Richard and I stayed in touch after the course and he was hired almost immediately by Pacific Data Images in San Francisco.  Later, he worked for ILM on films like Terminator 2: Judgment Day and Death Becomes Her.  Other work included matte paintings on The Hudsucker Proxy, Starship Troopers and The Santa Claus 2.  His IMDB listing is woefully incomplete, as so much of the early days of cgi were spent on company logos and TV commercials, work that IMDB doesn't track.

By 1999, Richard was teaching visual effects at Sheridan College, the same program that he had taken 15 years before.  He also taught painting in the Art Fundamentals program.

Richard had amazing taste and a strong sense of design.  He and his wife Ria bought a house on the Niagara escarpment in Grimsby, Ontario, that was something out of an architectural magazine.  It was the kind of house you'd see pictures of but never expected to see in person.  It was also exquisitely furnished.

In addition to art, Richard was heavily involved with woodworking, making guitars and furniture that were professional quality.  He was intensely focused when he found something he was interested in and stopped at nothing to get the results he wanted.

Richard in his workshop with a guitar in progress

In December of 2009, Richard had a stroke which resulted in a limp and losing the use of his left arm.  As you can imagine, that was a major blow for someone so interested in creating both digital and physical things.  In more recent years, as a result of the stroke, he developed chronic pain which no medication seemed to control.

He was an outgoing, boisterous guy who, as I said, could be intensely focused.  My wife and I shared many dinners with him and Ria and it's hard to believe that he's gone.  I'm going to miss his booming voice.  He's survived by his mother; five younger brothers; a daughter, Mara, from a previous marriage; and his wife Ria.  He's to be buried in San Francisco.

In 2001, Richard's special effects students collaborated on a film called The Artist of the Beautiful.  Richard was the artist in the film and it's the way I prefer to remember him.
THE ARTIST OF THE BEAUTIFUL from Noel Hooper on Vimeo.

Sunday, August 16, 2015

No Spec Work

I've written about creator rights.  I'm especially against contests, which are all over the internet and a really pernicious way for companies to solicit work for free.  Here's a great comic by Maki Naro about the problems of spec work and here's Mark Evanier on spec from the writer's side, but it still applies to anyone creative.

Saturday, August 01, 2015

The Collected Works of Hayao Miyazaki

Amazon.com will release a package of 11 Miyazaki features in Blu-ray for $224.99 on November 17, 2015.  No listing yet on Amazon.ca.  Apparently, versions of this box have already been released in Japan, Europe and Australia.  The link has more details.

Sunday, July 26, 2015

The Legend of Korra


(Spoilers below.)

Having watched and admired Avatar: The Last Airbender, I have now watched all of its semi-sequel, The Legend of Korra.  While there are aspects of Korra that are superior to Avatar, I don't think the series reaches the same high level, and I think that the reason has to do with the nature of television.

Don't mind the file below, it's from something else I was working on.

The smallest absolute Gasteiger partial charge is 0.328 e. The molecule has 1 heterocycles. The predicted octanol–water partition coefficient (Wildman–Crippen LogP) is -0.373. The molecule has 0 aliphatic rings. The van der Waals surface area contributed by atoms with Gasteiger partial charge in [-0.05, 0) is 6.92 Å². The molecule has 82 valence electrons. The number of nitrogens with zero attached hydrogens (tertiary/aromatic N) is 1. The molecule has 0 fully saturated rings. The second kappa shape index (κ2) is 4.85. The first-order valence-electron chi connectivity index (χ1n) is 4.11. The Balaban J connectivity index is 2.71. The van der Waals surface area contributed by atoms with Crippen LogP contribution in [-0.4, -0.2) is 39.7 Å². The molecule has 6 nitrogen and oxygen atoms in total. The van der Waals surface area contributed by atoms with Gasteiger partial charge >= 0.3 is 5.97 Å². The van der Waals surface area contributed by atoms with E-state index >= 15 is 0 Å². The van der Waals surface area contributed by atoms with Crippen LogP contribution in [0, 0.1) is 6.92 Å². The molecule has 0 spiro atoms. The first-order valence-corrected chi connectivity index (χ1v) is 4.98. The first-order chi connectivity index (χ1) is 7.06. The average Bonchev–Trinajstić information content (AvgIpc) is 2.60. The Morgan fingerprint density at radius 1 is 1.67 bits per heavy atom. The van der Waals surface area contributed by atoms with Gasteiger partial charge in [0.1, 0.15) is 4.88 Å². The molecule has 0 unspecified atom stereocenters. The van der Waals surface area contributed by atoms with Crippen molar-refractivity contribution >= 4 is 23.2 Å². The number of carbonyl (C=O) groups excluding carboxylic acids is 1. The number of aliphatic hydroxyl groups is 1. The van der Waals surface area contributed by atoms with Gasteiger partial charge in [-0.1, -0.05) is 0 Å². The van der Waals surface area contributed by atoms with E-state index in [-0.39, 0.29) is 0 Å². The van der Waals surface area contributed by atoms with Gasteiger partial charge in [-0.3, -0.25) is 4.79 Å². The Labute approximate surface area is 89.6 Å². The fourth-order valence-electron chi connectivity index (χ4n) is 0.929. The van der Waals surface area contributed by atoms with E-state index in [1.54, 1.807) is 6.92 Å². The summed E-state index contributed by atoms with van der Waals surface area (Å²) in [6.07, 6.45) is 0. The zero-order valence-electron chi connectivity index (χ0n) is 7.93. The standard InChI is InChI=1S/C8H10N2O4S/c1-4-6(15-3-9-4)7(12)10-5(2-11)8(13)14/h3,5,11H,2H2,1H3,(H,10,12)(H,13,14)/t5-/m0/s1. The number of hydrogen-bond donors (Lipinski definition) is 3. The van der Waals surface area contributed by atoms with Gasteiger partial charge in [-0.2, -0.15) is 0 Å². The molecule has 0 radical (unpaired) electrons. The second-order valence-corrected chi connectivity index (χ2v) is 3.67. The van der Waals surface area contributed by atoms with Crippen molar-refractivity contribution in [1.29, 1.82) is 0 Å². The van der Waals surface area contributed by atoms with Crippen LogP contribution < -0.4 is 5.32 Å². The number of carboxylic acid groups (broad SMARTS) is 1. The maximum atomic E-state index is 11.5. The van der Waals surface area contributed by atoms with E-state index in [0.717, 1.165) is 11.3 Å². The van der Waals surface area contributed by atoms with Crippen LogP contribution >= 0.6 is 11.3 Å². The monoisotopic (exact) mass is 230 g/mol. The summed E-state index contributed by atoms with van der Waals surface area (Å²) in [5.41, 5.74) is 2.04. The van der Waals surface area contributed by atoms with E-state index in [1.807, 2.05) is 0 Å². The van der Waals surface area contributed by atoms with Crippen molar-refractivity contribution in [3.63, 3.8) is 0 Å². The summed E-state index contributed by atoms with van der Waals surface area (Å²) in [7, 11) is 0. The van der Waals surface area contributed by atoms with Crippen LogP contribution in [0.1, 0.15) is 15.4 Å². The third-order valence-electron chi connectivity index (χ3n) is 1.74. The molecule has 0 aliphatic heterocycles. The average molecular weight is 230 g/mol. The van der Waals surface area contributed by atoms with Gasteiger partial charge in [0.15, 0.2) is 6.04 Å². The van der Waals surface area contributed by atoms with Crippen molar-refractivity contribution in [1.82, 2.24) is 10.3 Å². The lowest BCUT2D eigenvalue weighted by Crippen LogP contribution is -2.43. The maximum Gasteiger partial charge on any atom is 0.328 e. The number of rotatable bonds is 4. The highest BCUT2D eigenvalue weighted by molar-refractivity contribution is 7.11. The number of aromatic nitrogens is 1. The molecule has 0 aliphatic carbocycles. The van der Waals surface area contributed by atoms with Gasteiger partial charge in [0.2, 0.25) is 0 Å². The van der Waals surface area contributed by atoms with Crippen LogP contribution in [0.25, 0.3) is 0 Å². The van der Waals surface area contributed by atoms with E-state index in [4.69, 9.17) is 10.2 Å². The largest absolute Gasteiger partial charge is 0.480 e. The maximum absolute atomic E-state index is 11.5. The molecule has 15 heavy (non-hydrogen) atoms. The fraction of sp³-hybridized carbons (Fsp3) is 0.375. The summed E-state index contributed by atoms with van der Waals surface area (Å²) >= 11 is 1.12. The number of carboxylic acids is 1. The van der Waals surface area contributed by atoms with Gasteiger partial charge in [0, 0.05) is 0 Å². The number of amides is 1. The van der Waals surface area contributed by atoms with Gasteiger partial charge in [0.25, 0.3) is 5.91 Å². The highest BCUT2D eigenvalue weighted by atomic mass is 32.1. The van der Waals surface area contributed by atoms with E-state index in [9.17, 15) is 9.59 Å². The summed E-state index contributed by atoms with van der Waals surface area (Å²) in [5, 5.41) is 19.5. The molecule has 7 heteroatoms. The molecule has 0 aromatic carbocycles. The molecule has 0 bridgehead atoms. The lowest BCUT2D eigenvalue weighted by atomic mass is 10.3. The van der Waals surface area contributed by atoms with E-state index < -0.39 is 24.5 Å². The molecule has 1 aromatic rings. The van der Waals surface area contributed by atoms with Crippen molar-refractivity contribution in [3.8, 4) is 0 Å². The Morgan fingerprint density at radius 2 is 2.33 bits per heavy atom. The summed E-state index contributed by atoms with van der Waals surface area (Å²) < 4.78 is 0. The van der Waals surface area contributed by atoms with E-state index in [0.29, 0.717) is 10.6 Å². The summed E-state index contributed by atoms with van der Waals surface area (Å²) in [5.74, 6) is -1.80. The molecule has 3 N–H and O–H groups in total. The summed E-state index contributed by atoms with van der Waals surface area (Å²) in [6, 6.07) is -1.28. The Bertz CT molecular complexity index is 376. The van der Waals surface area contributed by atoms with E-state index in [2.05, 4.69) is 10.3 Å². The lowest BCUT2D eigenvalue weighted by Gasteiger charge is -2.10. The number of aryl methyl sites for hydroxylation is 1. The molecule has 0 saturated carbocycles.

As I understand it, when Avatar was given the green light for production, the commitment was for three seasons right from the start.  Because of this, the creators Michael Dante DiMartino and Bryan Konietzko were able to know how long they had to tell their story and how they could develop their characters over time.  It resulted in a show I referred to a novelistic

To the best of my knowledge, Korra's initial commitment was only for a single season.  As a result, the show suffers from a common TV ailment.  Stories and character arcs can only be developed one season at a time, as nobody knows how many shows will eventually be produced.

In Korra's case, this led to disjointed stories and character arcs compared to Avatar.  The first season was underdeveloped.  The villain, Amon, was the head of a social movement built around resentment of those with bending powers.  Except for an early robbery attempt broken up by Korra, there were no other events that would explain why the general population resented benders.   When Amon was revealed to be a bender himself, public opinion immediately shifted against him, but if there was anger against benders, why would the population now side with Korra and her friends?

There was an attempt to tie the second, third and fourth seasons together.  In season two, Korra's uncle Unalaq attempted to free and merge with an evil spirit Vaatu and bring about 10,000 years of darkness.  In season three, the villain Zaheer revealed that Unalaq was a renegade member of a group called The Red Lotus.  In season four, the defeat of Zaheer led to the rise of a military dictator, Kuvira.  Unfortunately, these attempts at continuity were band-aids.  Each season there was just another villain bent on destroying Korra.  In this way, each season's arc devolved into formula.